MSAA Sample Pattern Detector

Recently I’ve been experimenting with AA techniques, and one of the avenues I was pursuing required me to read back subsamples and use them to compute coverage.  However I quickly ran into the problem that I didn’t know the sample position for a given subsample index.  With FEATURE_LEVEL_10_1 and FEATURE_LEVEL_11 there are standard MSAA patterns you can use, but unfortunately I’m still stuck on a 10-level GPU so that wasn’t an option.  After some thinking I realized that it wouldn’t be too hard to write an app that could determine the sample positions within a reasonable degree of accuracy, so that’s what I did!  The basic process is like this:

  1. Create a 1x1 render target with the desired MSAA sample count + quality
  2. Render a grid of sub-pixel quads onto the render target (I used 25x25). The output of each quad is just the position of the quad in pixel space.
  3. Render N pixel-sized quads onto an Nx1 non-MSAA render target, where N is the number of subsamples. For each quad, a pixel shader samples one of the subsamples from the MSAA render target and outputs the value.
  4. Copy the Nx1 render target to a staging texture , and then map it to retrieve the contents on the CPU. Each texel is the XY position of the subsample.

It was a piece of cake to implement, and it seems to actually work! So I added a super-sweet visualizer (as you can see in the picture above), and packaged it up so that you guys can enjoy it as well.  Download it here: (includes source and binaries, requires a DX10-capable GPU).

Update 9/13/2015: I updated this project while working on a blog post about programmable sample points, and uploaded it to GitHub. The new version has more accurate sample point detection, and displays the positions using the conventions established by the D3D Sample Coordinate System. It also can optionally link to NVAPI, in which case it can show a demonstration of how to setup programmable sample points that vary across a 2x2 quad of pixels.


castano -

You could achieve the same thing in OpenGL with the explicit_multisample extension: float pos[2]; glGetMultisamplefvNV(GL_SAMPLE_POSITION, index, pos);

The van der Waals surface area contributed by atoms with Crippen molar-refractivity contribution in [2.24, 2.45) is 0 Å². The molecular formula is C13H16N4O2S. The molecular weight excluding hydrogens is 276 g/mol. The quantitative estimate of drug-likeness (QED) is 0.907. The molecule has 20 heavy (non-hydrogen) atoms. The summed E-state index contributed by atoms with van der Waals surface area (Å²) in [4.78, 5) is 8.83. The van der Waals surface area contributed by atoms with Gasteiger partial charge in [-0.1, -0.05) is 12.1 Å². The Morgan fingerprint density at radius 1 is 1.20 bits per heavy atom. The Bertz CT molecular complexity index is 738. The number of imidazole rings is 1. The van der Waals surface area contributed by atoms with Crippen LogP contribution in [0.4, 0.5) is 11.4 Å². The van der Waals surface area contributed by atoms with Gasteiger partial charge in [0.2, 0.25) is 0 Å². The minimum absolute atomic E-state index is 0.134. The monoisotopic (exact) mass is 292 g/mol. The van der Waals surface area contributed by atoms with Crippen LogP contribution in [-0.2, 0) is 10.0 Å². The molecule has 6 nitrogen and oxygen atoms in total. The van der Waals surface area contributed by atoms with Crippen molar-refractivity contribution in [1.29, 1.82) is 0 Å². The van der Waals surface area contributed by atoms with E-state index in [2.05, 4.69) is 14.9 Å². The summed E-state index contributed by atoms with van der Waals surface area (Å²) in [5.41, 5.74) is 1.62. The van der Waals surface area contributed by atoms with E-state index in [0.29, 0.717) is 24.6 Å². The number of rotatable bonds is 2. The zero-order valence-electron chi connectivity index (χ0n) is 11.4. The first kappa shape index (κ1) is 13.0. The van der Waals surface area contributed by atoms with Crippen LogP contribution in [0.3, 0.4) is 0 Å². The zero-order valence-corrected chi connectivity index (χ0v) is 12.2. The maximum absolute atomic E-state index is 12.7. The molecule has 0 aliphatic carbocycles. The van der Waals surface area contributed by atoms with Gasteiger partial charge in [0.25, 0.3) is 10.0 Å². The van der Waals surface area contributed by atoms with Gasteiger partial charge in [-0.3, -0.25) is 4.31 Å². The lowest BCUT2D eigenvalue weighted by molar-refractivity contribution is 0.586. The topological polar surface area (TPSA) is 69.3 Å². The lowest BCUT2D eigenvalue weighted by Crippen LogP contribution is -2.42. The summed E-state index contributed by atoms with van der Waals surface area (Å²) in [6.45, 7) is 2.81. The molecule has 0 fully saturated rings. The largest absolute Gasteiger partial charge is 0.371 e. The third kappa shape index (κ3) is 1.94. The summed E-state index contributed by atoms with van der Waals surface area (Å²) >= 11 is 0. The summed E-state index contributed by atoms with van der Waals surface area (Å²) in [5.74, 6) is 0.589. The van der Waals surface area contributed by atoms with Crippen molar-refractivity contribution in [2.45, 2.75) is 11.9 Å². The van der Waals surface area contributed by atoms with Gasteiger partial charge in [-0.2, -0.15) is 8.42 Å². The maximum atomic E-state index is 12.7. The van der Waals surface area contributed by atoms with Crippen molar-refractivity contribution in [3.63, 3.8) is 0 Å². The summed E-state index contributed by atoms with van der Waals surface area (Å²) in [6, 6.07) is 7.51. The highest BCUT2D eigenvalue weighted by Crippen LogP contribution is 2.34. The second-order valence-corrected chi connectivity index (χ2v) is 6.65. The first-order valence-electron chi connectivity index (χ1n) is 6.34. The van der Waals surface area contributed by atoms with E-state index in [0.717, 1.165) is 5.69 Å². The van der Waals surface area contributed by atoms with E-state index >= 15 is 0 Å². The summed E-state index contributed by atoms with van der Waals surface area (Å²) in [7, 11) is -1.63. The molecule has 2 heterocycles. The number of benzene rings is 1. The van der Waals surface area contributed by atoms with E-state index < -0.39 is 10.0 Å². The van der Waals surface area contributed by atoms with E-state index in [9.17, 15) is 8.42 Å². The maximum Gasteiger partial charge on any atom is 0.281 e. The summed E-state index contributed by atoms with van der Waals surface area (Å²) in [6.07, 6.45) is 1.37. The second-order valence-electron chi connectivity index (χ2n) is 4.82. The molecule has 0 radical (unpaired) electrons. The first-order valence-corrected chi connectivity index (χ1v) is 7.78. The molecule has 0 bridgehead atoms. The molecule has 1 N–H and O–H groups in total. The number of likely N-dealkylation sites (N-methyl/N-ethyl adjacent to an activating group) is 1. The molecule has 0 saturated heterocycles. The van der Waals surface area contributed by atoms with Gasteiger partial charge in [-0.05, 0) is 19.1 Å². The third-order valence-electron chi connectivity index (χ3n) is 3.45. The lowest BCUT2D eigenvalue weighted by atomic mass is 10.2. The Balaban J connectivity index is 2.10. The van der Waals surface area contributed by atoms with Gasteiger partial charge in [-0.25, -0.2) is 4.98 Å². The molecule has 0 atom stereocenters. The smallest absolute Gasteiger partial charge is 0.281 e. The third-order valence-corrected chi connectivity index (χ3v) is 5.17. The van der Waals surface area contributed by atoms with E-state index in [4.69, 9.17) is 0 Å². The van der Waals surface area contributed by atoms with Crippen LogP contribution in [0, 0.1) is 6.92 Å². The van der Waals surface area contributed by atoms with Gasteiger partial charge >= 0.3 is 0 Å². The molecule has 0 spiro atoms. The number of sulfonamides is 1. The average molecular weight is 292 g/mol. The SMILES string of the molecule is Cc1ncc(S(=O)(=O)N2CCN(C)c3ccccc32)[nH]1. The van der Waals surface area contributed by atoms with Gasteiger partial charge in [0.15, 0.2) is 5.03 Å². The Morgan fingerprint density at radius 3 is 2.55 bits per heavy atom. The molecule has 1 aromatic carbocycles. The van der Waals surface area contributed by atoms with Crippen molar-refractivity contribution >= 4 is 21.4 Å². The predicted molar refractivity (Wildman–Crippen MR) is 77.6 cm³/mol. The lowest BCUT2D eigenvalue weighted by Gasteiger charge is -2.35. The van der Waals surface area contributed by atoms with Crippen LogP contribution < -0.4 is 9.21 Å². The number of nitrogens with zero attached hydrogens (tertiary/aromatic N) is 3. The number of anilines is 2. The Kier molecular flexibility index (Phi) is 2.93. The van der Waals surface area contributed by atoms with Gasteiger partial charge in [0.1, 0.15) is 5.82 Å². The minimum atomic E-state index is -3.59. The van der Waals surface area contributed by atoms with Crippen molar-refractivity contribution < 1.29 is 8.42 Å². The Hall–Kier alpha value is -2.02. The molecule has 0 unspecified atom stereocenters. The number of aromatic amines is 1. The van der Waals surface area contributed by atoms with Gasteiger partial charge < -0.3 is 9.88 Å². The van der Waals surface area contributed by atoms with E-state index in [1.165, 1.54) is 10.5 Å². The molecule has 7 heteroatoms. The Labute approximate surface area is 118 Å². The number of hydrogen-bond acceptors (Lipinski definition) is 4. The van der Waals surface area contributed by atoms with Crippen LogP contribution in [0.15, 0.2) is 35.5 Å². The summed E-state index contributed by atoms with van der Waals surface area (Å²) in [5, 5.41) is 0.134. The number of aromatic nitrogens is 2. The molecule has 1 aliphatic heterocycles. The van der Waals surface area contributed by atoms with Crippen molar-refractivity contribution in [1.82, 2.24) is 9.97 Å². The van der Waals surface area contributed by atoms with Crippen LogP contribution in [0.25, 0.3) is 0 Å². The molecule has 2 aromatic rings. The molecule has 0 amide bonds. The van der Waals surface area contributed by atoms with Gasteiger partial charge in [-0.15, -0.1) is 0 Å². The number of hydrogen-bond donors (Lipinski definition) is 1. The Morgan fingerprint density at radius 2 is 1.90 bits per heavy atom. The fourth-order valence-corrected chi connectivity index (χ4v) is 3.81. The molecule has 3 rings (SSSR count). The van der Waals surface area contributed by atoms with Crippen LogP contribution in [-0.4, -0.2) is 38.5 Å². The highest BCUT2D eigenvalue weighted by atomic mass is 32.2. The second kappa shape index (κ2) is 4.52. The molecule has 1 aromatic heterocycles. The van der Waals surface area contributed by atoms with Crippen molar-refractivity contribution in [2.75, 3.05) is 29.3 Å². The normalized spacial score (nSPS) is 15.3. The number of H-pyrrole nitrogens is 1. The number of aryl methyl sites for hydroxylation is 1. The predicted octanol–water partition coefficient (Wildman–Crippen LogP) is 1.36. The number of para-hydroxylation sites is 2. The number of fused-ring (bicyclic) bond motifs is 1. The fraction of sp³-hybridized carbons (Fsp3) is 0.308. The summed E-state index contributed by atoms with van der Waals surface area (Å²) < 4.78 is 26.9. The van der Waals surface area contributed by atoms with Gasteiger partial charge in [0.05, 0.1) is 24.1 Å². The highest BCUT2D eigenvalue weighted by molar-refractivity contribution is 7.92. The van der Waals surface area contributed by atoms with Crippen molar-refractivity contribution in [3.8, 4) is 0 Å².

#### [James Bird]( "") -

I have also recently been experimenting with anti-aliassing techniques on DirectX 10. At the 2009 GDC, there was a talk called the “A to Z of DX10 Performance”. On the topic of “Resolving MSAA Buffers”, the slides advise not to create the back buffer with MSAA, but I cannot figure out why. I can only assume that this is so that the graphics programmer has explicit control over when they perform an MSAA resolve (as this operation isn’t free), but I suspect there could be other reasons. I was wondering if you knew anything about this, and if so, if you could share your thoughts?

#### [mpettineo]( "") -

There’s certainly a lot of cases where you might want to have a custom MSAA resolve…for instance if you use HDR you can get significantly better results if you tonemap the subsamples individually. However I think they’re saying that because pretty much any DX10 game is going to be doing some sort of post-processing, and thus will want to render their geometry to a render target texture and not the back buffer. In that case there’s no reason to make the back buffer MSAA, since you only need MSAA when rendering scene geometry.

#### [MJP]( "") -

I re-hosted the zip file here at wordpress, and updated the link.

#### []( "") -

Thanks! Great tool =)

#### [Stairway To (Programmable Sample Point) Heaven | The Danger Zone]( "") -

[…] the samples would be located. Without that, you either had to use shader intrinsics or resort to wackier methods for figuring out the sample positions. In theory it also gives you a very limited ability to […]

#### [somemail256]( "") -

The link says “service unavailable”… can you please reupload it?